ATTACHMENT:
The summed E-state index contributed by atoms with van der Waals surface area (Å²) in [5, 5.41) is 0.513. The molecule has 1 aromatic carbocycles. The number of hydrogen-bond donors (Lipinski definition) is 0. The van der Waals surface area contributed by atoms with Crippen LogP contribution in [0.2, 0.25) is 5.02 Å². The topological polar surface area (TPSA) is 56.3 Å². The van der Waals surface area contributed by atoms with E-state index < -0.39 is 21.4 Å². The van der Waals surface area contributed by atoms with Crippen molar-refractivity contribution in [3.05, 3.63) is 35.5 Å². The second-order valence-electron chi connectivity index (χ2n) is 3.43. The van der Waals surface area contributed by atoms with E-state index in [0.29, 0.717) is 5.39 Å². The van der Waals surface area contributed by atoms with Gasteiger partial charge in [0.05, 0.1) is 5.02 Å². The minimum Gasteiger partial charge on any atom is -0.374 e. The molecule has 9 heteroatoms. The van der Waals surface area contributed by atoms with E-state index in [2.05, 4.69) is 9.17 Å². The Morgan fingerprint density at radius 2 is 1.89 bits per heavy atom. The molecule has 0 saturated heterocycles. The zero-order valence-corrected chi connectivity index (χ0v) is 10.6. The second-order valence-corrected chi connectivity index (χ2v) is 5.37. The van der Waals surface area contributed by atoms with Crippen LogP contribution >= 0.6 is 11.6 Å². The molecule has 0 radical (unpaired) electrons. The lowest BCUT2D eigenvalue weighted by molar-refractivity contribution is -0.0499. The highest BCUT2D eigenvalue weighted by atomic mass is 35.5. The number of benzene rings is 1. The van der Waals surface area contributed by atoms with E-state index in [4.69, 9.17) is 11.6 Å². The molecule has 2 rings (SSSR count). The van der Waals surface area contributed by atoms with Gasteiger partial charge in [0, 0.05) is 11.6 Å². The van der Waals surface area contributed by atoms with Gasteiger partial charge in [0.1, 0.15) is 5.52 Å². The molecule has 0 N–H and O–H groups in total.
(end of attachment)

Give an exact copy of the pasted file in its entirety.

The summed E-state index contributed by atoms with van der Waals surface area (Å²) in [5, 5.41) is 0.513. The molecule has 1 aromatic carbocycles. The number of hydrogen-bond donors (Lipinski definition) is 0. The van der Waals surface area contributed by atoms with Crippen LogP contribution in [0.2, 0.25) is 5.02 Å². The topological polar surface area (TPSA) is 56.3 Å². The van der Waals surface area contributed by atoms with E-state index < -0.39 is 21.4 Å². The van der Waals surface area contributed by atoms with Crippen molar-refractivity contribution in [3.05, 3.63) is 35.5 Å². The second-order valence-electron chi connectivity index (χ2n) is 3.43. The van der Waals surface area contributed by atoms with E-state index in [0.29, 0.717) is 5.39 Å². The van der Waals surface area contributed by atoms with Gasteiger partial charge in [0.05, 0.1) is 5.02 Å². The minimum Gasteiger partial charge on any atom is -0.374 e. The molecule has 9 heteroatoms. The van der Waals surface area contributed by atoms with E-state index in [2.05, 4.69) is 9.17 Å². The Morgan fingerprint density at radius 2 is 1.89 bits per heavy atom. The molecule has 0 saturated heterocycles. The zero-order valence-corrected chi connectivity index (χ0v) is 10.6. The second-order valence-corrected chi connectivity index (χ2v) is 5.37. The van der Waals surface area contributed by atoms with Crippen LogP contribution >= 0.6 is 11.6 Å². The molecule has 0 radical (unpaired) electrons. The lowest BCUT2D eigenvalue weighted by molar-refractivity contribution is -0.0499. The highest BCUT2D eigenvalue weighted by atomic mass is 35.5. The number of benzene rings is 1. The van der Waals surface area contributed by atoms with E-state index in [4.69, 9.17) is 11.6 Å². The molecule has 2 rings (SSSR count). The van der Waals surface area contributed by atoms with Gasteiger partial charge in [0, 0.05) is 11.6 Å². The van der Waals surface area contributed by atoms with Gasteiger partial charge in [0.1, 0.15) is 5.52 Å². The molecule has 0 N–H and O–H groups in total.